Staying out of Iraq wasn't that hard to do, Canada managed to avoid that war, and we're just a little bit entangled with the USA. Second largest trading relationship in the world, longest international border in the world, etc.

    Canada had a key advantage: the war was actually unpopular in Canada. Like, by a massive margin afaik. And even with that, Chretien was all "Oh sorry guys, we already committed all our troops to Afghanistan, so we couldn't send people anyway. Whoops!" to help mollify the US.

    The UK seems to have been a lot more behind the whole thing.

    Yes the general sentiment here about Iraq was "this is some bullshit, no thanks!"

    Norway managed to stay out by our PM at the time being an actual priest from the Christian Peoples Party(KrF) and going "actually Jesus says war is uncool so I can't go" at Bush.

    It was also majorly unpopular. Mostly because our press was actually reporting the truth and going That's It!?, when Colin Powell had his power point presentation at the UN. Didn't stop the BlueBlue right wing from saying that we should totally join.

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  • CasualCasual Wiggle Wiggle Wiggle Flap Flap Flap Registered User regular
    Change UK have officially disbanded. Not in anyway surprising since they have no MP's anymore and by anyones estimation failed miserably but it's still a sad footnote to the political careers of a bunch of people who tried to do the right thing.

    RIP

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  • TryCatcherTryCatcher Registered User regular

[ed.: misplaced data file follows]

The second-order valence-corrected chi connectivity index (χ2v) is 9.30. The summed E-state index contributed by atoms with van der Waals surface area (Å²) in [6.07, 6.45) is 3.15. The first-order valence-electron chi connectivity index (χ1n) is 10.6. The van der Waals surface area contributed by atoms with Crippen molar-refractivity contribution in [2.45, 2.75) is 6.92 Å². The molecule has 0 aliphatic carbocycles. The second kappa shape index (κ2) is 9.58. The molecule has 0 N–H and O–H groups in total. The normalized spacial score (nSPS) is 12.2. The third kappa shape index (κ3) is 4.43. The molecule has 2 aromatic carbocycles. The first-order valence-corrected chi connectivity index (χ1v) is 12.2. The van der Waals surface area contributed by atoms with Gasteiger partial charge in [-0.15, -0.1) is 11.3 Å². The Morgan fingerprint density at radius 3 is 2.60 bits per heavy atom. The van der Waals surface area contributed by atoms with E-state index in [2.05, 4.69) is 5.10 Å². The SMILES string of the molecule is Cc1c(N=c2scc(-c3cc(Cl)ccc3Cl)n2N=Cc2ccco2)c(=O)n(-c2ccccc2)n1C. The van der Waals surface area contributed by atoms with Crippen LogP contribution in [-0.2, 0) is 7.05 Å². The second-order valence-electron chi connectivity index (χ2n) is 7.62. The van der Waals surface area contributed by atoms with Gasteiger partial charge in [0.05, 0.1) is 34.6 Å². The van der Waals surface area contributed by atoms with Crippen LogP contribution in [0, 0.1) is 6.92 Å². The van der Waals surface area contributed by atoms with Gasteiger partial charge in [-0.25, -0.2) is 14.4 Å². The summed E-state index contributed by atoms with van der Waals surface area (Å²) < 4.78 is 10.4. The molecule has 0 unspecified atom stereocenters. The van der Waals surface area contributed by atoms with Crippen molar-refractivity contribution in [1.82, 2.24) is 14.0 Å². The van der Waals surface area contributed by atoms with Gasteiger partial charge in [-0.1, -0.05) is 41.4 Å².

Since Labour right now is "every man and woman for themselves", the Leave Labour MPs are going to back Johnson's Brexit bill despite Corbyn saying not to:

    Emma Lewell-Buck is a Labour MP for South Shields.

    Meanwhile, Corbyn is in eternal search for guilty parties that aren't him:

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  • CasualCasual Wiggle Wiggle Wiggle Flap Flap Flap Registered User regular
    I mean at this point it's completely irrelevant what Labour MP's do with their votes. It will be for the next five years, probably more. Corbyn is a dead-man-walking leader with no credibility, so eh, may as well defy him to sure up their own positions.

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  • Zilla360Zilla360 21st Century. |She/Her| Surreal. Immersive. Earth.Registered User regular
    Santa Claustrophobia wrote: »
    « hide previous quotes

    Bogart wrote: »
    Johnson is still talking about a bridge between NI and the mainland, the mad twat.


    A real, physical bridge?


    I just googled it and it is in fact feasible. Perhaps even a good idea to re-invigorate the Northern economy by providing building jobs.